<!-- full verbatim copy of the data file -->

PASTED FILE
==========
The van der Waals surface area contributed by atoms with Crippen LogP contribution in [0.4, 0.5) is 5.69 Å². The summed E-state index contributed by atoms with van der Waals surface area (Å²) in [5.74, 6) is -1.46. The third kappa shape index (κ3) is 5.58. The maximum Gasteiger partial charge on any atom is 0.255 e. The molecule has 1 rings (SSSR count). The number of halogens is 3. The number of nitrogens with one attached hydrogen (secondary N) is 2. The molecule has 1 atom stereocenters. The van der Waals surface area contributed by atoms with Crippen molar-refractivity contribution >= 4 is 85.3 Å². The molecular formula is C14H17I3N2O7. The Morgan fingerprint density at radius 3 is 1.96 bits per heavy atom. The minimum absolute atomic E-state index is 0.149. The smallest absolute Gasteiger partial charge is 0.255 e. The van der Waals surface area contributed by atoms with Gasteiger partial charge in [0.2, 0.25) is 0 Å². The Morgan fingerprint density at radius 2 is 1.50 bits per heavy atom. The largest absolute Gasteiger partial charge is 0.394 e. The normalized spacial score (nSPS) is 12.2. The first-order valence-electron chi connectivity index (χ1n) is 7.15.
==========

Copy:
The van der Waals surface area contributed by atoms with Crippen LogP contribution in [0.4, 0.5) is 5.69 Å². The summed E-state index contributed by atoms with van der Waals surface area (Å²) in [5.74, 6) is -1.46. The third kappa shape index (κ3) is 5.58. The maximum Gasteiger partial charge on any atom is 0.255 e. The molecule has 1 rings (SSSR count). The number of halogens is 3. The number of nitrogens with one attached hydrogen (secondary N) is 2. The molecule has 1 atom stereocenters. The van der Waals surface area contributed by atoms with Crippen molar-refractivity contribution >= 4 is 85.3 Å². The molecular formula is C14H17I3N2O7. The Morgan fingerprint density at radius 3 is 1.96 bits per heavy atom. The minimum absolute atomic E-state index is 0.149. The smallest absolute Gasteiger partial charge is 0.255 e. The van der Waals surface area contributed by atoms with Gasteiger partial charge in [0.2, 0.25) is 0 Å². The Morgan fingerprint density at radius 2 is 1.50 bits per heavy atom. The largest absolute Gasteiger partial charge is 0.394 e. The normalized spacial score (nSPS) is 12.2. The first-order valence-electron chi connectivity index (χ1n) is 7.15.